Inde-Hemp-Dence Day: What could Toots and the Maytals possibly have to do with Oregon politics? | Sound Stories & Interviews | Bend | The Source Weekly - Bend, Oregon

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Inde-Hemp-Dence Day: What could Toots and the Maytals possibly have to do with Oregon politics?

The Hempstead World Music Festival brings headliner Toots and the Maytals to play their famed reggae sound and bring awareness to the Oregon Cannabis Tax Act.



"So give me an idea of how this thing will work. When does it start? What's the format?" I ask, partially because I'm a reporter and I'm supposed to ask things like that, but also because I've seen plenty of posters and advertisements for the touring reggae event called Hempstead World Music Festival, yet I'm still not sure exactly what this large-scale party is all about. I do, however, have some guesses.

"Well, it starts at 4:20...for obvious reasons," says Paul Stanford, the promoter of the festival, which also makes stops in Eugene on Saturday and in Portland on Monday, with a Sunday date up at the Deschutes County Fair and Expo Center. Stanford has been advocating for the repeal of cannabis prohibition since the mid 1980s when he placed another marijuana legalization measure, albeit unsuccessfully, on the ballot and is no stranger to events like this.

The "obvious" reason for the 4:20 start time has to do with the fact that even though the concert is headlined by one of the biggest names in reggae music, Toots and the Maytals, it's also a political rally against marijuana prohibition. Proceeds from the event, which seems custom built for the legions of reggae-loving folks in Central Oregon, go to fund the petition drive for the 2012 Oregon ballot measure currently known as the Oregon Cannabis Tax Act. If passed into law by voters next year, the OCTA would establish a set of regulations that would allow state-sanctioned stores to sell marijuana to adults, while also allowing farmers in the state to grow hemp for a variety of uses. There would be an accompanying tax system that would primarily go to the state's general education fund.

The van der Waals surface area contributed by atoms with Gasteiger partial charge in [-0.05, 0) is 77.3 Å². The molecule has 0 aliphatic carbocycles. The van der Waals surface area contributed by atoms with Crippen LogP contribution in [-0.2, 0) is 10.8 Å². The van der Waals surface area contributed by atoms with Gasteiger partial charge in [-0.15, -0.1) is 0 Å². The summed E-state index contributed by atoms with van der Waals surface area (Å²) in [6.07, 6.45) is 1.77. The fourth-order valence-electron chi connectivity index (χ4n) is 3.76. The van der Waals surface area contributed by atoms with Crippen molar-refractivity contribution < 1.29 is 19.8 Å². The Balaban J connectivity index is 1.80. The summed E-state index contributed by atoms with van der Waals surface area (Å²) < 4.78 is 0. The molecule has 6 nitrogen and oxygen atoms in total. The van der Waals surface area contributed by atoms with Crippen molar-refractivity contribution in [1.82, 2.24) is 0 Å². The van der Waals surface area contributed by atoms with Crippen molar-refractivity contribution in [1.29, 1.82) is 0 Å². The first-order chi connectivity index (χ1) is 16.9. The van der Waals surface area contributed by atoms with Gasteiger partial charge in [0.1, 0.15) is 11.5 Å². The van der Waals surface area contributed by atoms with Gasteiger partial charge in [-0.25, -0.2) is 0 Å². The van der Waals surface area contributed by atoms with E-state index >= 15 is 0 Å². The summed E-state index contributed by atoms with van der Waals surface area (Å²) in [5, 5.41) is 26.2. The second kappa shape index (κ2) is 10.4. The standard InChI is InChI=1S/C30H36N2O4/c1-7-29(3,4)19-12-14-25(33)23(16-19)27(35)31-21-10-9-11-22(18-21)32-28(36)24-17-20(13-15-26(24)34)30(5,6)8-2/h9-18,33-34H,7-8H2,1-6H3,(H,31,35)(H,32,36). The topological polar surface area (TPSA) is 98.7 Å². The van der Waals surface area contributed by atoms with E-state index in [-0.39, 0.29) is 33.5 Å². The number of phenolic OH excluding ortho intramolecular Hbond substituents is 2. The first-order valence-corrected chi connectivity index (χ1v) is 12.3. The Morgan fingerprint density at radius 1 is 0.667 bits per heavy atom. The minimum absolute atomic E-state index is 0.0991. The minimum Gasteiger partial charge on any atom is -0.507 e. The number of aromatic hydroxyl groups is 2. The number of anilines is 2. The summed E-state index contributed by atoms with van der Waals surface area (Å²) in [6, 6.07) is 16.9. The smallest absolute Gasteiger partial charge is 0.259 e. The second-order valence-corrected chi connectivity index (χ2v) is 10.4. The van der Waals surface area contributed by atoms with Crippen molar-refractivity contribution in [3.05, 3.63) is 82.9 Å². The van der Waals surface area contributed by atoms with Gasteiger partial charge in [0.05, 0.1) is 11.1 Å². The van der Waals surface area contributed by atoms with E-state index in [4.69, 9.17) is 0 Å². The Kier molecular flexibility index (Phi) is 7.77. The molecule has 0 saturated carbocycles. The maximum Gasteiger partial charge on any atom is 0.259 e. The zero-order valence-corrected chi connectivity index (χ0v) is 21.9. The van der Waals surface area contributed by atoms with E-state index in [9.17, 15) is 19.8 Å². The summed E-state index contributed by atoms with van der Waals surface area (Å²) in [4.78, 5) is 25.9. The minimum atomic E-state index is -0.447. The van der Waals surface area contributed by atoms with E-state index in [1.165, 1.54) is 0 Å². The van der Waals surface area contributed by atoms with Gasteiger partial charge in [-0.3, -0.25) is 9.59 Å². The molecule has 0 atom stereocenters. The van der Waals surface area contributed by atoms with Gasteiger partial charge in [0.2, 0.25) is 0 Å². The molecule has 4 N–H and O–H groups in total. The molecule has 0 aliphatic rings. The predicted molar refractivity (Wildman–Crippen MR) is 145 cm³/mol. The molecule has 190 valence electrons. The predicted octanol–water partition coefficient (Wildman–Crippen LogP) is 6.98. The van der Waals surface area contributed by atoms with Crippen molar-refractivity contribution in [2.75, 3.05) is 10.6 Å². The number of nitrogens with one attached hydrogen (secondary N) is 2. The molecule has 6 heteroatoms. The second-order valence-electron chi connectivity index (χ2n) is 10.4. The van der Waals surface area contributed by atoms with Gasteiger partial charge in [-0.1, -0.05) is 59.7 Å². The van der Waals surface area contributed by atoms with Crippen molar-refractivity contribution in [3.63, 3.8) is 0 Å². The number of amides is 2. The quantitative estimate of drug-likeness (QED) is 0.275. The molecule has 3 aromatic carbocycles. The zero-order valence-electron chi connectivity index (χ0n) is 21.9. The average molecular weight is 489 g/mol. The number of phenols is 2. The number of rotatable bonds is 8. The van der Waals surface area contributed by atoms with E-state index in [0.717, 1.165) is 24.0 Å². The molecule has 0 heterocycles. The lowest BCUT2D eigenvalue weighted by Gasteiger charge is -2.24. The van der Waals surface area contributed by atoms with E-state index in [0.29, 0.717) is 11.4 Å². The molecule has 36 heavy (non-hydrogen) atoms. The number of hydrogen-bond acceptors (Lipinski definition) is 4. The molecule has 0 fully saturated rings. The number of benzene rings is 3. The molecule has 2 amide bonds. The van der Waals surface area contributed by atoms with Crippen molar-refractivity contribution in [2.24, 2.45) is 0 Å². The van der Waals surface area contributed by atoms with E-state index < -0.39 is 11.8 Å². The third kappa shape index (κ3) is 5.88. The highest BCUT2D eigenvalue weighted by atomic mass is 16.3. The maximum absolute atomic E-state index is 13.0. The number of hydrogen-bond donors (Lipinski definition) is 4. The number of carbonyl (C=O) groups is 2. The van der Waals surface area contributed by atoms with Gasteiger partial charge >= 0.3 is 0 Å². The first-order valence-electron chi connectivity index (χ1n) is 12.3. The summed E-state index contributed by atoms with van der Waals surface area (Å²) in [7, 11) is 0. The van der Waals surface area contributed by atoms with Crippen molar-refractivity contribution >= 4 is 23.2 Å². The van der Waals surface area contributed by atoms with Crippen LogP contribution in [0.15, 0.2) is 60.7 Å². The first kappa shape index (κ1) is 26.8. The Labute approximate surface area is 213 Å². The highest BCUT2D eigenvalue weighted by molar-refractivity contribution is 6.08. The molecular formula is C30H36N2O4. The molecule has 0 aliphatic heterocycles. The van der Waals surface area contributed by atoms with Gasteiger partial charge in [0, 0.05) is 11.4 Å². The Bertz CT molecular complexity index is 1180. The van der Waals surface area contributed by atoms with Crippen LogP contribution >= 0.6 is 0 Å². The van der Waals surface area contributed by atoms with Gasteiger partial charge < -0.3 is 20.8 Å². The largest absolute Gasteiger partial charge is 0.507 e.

The concert, in addition to raising awareness of the ballot measure, is also aimed at allowing Stanford and the other OCTA supporters to gain signatures to help get the measure on the ballot. Currently, they've gathered almost 15,000 signatures, but by this time next year, they'll need 87,200 verified signatures to put this law before voters. Festivalgoers will hear plenty about the measure as Stanford and others are set to give speeches between sets.

It seems likely that there wouldn't be many audiences who would gladly lend their signature to such a cause as fans of Toots and the Maytals. This isn't to say that everyone who listens to the legendary reggae act is a stoner. They're not. But they probably don't care if someone else lights up, either. As most know, Toots Hibbert launched the band back in the early 1960s, drawing heavily from the Jamaican ska and gospel influences to become one of Jamaica's most esteemed acts.

"He's the guy who invented the word 'reggae.' No one else can say that," says Stanford of Hibbert when I inquire as to why he chose this particular act to headline his politically charged concert.

This is true, before Toots and the Maytals' began pumping out hits in the late 1960s, no artist had used the term "reggae" to describe what was then a new sound that most Western audiences had yet to catch on to. By the time Toots and company released "54-46, That's My Number," the band had forged the way for Bob Marley and other acts to achieve commercial success in the United States. Toots never reached Marley's level - no one has - but after reuniting his band in the 1990s, he gained a loyal following in the States that continues to grow, with younger audiences catching on to the music from one of reggae music's forefathers.

According to Stanford, it was Toots who originally said he'd like to help the OCTA cause.

"Toots offered to do a set of benefit shows for us. When I talked to him last year, he said that next time he did a tour, he'd come out this way," says Stanford.

The lineup also includes some newer reggae-inspired sounds, like the dub-heavy Dubtonic Kru, a Jamaican crew that recently has been making waves in the reggae world, and the smooth vocals of Oregon's own Nikii Davis. Not everything on the bill is reggae, however. Also appearing is John Trudell, a Native American songwriter and political activist who was actually booked for last year's Cannabis Tax Act rally that was scrapped when tickets sales proved sluggish.

This time, though, the event is going ahead as planned, making for an alternative Fourth of July celebration. Just don't space out on that 4:20 start time, people.

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